2. ^ a b c Gyamtso, Sangye. "Intro card". Tibetan Medicine Cards: Illustrations and Text from the Blue Beryl Treatise of Sangye Gyamtso (1653-1705). Pomegranate Communications. p. 32. ISBN 978-0764917615. 
  3. ^ "Tibetan medicine History". Retrieved 23 April 2014. 
  4. ^ Garrett, Frances (2008). Religion, Medicine and the Human Embryo in Tibet. Routledge. p. 23. 
  5. ^ Garrett, Frances (2008). Religion, Medicine and the Human Embryo in Tibet. Routledge. p. 24. 
  6. ^ Garrett, Frances (2008). Religion, Medicine and the Human Embryo in Tibet. Routledge. pp. 26–27. 
  7. ^ Garrett, Frances (2008). Religion, Medicine and the Human Embryo in Tibet. Routledge. p. 31. 
  8. ^ Mirror of Beryl: A Historical Introduction to Tibetan Medicine Desi Sangye Gyatso, translated by Gavin Kilty, Wisdom Publications 2009. ISBN 0-86171-467-9
  9. ^ Americanized Encyclopædia Britannica: rev. and amended A dictionary of arts, sciences and literature, to which is added biographies of living subjects. 96 colored maps and numerous illustrations, Volume 9. Belford-Clarke co. 1890. p. 5826. Retrieved 2011-07-01. Americanized Encyclopædia Britannica: Rev. and Amended A Dictionary of Arts, Sciences and Literature, to which is Added Biographies of Living Subjects. 96 Colored Maps and Numerous Illustrations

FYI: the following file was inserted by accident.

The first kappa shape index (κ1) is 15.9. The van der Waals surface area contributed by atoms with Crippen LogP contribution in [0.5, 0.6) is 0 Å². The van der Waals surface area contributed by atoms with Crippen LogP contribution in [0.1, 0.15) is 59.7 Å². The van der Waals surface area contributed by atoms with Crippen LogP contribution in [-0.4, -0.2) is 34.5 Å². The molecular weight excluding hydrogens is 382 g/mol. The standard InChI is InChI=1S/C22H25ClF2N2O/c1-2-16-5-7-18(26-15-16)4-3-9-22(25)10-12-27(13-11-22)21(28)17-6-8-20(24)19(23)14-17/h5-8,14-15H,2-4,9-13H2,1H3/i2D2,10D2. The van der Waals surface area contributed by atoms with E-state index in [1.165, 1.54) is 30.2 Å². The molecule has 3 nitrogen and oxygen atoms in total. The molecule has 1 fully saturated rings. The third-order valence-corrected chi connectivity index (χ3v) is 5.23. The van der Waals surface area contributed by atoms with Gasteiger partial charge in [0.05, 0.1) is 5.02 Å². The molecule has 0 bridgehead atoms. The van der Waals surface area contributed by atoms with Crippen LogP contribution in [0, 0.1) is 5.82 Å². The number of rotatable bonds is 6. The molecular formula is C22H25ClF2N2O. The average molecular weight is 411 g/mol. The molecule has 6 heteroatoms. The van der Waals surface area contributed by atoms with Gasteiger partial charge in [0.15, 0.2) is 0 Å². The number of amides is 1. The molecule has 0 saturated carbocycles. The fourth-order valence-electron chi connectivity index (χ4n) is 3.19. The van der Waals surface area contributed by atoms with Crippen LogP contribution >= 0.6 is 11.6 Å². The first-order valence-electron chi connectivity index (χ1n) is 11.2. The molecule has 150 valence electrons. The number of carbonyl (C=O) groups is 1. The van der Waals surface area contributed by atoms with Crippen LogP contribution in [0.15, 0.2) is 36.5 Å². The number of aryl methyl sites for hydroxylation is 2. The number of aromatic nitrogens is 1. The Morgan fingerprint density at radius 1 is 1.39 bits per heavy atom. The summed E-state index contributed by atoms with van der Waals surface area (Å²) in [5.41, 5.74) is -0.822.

10. ^ The home encyclopædia: compiled and revised to date from the leading encyclopædias, Volume 18. Educational publishing co. 1895. p. 5826. Retrieved 2011-07-01. The Home Encyclopædia: Compiled and Revised to Date from the Leading Encyclopædias
  11. ^ Americanized Encyclopædia Britannica, revised and amended: A dictionary of arts, sciences and literature; to which is added biographies of livings subjects .... The "Examiner". 1890. p. 5826. Retrieved 2011-07-01. Volume 9 of Americanized Encyclopædia Britannica, Revised and Amended: A Dictionary of Arts, Sciences and Literature; to which is Added Biographies of Livings Subjects
  12. ^ Hugh Chisholm, ed. (1911). The encyclopædia britannica: a dictionary of arts, sciences, literature and general information, Volume 26 (11 ed.). At the University press. p. 926. Retrieved 2011-07-01. The Encyclopædia Britannica: A Dictionary of Arts, Sciences, Literature and General Information, Hugh Chisholm
  13. ^ Thomas Spencer Baynes, ed. (1888). The Encyclopædia Britannica: a dictionary of arts, sciences, and general literature, Volume 23 (9 ed.). C. Scribner's sons. p. 345. Retrieved 2011-07-01. The Encyclopædia Britannica: A Dictionary of Arts, Sciences, and General Literature, Thomas Spencer Baynes
  14. ^ Hugh Chisholm (1911). The Encyclopædia Britannica: a dictionary of arts, sciences, literature and general information, Volume 26 (11 ed.). The Encyclopædia Britannica Co. p. 926. Retrieved 2011-07-01. The Encyclopædia Britannica: A Dictionary of Arts, Sciences, Literature and General Information, Hugh Chisholm